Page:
Sunday, March 26, 2017

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4,000-year-old tomb is unearthed in Egypt

More discoveries are revealed week after week in Egypt reaching the Spanish Archaeological Mission discovery of an intact burial chamber in Qubbet el-Hawa, West Aswan.
According to team leader Alejandro Jimenez-Serrano, the burial belongs to Sarenput II, the brother of one of the most important governors of the 12th Dynasty (middle Kingdom).
“The discovery is important because not only for the richness of the burial but it sheds light on those individuals who were shadowed by others in power. In fact, there is no much information about them,” said Mahmoud Afifi, head of the ancient Egyptian antiquities department of the antiquities ministry
Director of Aswan Antiquities Nasr Salama said that the present finding is unique because it has been located with all the funerary goods, which consist of pottery, two cedar coffins (outer and inner) and a set of wooden models, which represents funerary boats and scenes of the daily life.
Another discovery has been disclosed through the efforts of Alejandro Jiménez-Serrano, director of the Spanish mission of the University of Jaen. A mummy covered with a polychrome cartonnage, a beautiful mask and collars in good condition of preservation, was discovered, yet remains under study.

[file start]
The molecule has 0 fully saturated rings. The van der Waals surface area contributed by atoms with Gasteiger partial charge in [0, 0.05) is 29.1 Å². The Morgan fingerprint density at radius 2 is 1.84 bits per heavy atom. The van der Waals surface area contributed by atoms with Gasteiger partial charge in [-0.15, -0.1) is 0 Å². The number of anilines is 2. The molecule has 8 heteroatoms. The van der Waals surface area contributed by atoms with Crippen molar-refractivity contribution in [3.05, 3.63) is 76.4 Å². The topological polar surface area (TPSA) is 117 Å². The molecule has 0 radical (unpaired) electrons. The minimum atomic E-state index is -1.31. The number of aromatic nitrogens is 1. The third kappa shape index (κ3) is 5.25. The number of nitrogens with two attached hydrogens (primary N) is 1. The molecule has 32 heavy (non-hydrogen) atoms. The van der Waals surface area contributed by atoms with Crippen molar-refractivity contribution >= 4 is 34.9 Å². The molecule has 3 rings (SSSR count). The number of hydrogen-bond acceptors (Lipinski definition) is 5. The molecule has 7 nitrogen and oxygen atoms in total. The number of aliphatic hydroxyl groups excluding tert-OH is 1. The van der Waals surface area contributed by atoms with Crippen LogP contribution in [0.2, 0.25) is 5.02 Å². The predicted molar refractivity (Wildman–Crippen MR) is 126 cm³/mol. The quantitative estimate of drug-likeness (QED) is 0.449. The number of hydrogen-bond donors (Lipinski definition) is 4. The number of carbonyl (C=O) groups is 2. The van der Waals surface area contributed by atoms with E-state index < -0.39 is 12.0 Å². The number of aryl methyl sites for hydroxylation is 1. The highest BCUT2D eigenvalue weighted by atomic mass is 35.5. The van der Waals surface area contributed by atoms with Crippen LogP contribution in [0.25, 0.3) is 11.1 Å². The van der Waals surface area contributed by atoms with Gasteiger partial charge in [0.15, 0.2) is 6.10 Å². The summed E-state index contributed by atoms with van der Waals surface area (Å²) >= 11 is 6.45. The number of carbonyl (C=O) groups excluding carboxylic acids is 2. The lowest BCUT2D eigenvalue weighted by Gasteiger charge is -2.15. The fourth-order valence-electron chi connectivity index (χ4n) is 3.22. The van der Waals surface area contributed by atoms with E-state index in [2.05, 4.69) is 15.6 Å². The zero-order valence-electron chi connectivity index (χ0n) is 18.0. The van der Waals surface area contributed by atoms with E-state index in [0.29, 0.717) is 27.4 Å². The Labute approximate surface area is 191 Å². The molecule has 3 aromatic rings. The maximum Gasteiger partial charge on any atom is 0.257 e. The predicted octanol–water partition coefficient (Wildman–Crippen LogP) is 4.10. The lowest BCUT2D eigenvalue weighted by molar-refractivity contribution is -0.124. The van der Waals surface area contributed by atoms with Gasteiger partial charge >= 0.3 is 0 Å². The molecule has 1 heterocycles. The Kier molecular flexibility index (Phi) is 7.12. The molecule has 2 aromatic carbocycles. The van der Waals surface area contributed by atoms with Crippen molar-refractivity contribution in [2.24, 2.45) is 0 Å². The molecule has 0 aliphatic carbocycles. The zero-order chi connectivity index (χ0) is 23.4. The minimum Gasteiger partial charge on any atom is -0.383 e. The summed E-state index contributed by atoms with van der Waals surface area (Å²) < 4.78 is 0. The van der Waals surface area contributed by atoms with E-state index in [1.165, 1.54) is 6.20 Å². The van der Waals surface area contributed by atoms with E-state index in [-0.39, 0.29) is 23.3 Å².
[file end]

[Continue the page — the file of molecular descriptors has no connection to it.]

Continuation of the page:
The inscriptions of the coffins bear the name of the defunct, Shemai, followed respectively by his mother and father, Satethotep and Khema. The latter was governor of Elephantine under the reign of Amenemhat II.
Serrano explained that Sarenput II, the eldest brother of Shemai, was one of the most powerful governors of Egypt under the reigns of Senwosret II and Senwosret III. Apart from his duties as governor of Elephantine, he was general of the Egyptian troops and was responsible for the cult of different gods.
Overall the find has revealed much about the ruling family of Elephantine as well as what life might have been like for the upper classes in the region more than 3,800 years ago.


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